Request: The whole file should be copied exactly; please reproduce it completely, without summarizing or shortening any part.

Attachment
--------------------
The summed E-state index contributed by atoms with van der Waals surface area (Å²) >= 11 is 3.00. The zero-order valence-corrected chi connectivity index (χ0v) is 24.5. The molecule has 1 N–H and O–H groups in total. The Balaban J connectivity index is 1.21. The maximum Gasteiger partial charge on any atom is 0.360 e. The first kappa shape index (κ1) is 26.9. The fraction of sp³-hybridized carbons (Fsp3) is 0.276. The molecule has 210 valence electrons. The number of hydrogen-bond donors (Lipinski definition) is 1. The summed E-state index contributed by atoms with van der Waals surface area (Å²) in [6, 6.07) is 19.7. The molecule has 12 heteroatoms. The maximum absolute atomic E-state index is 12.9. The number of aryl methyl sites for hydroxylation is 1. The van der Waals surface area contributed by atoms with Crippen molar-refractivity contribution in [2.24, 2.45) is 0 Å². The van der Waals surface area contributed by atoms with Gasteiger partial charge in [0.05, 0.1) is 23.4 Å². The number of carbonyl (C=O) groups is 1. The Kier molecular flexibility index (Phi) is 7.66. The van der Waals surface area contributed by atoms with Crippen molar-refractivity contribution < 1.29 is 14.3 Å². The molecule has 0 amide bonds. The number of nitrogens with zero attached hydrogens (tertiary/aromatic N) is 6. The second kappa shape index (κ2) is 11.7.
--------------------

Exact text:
The summed E-state index contributed by atoms with van der Waals surface area (Å²) >= 11 is 3.00. The zero-order valence-corrected chi connectivity index (χ0v) is 24.5. The molecule has 1 N–H and O–H groups in total. The Balaban J connectivity index is 1.21. The maximum Gasteiger partial charge on any atom is 0.360 e. The first kappa shape index (κ1) is 26.9. The fraction of sp³-hybridized carbons (Fsp3) is 0.276. The molecule has 210 valence electrons. The number of hydrogen-bond donors (Lipinski definition) is 1. The summed E-state index contributed by atoms with van der Waals surface area (Å²) in [6, 6.07) is 19.7. The molecule has 12 heteroatoms. The maximum absolute atomic E-state index is 12.9. The number of aryl methyl sites for hydroxylation is 1. The van der Waals surface area contributed by atoms with Crippen molar-refractivity contribution in [2.24, 2.45) is 0 Å². The van der Waals surface area contributed by atoms with Gasteiger partial charge in [0.05, 0.1) is 23.4 Å². The number of carbonyl (C=O) groups is 1. The Kier molecular flexibility index (Phi) is 7.66. The van der Waals surface area contributed by atoms with Crippen molar-refractivity contribution < 1.29 is 14.3 Å². The molecule has 0 amide bonds. The number of nitrogens with zero attached hydrogens (tertiary/aromatic N) is 6. The second kappa shape index (κ2) is 11.7.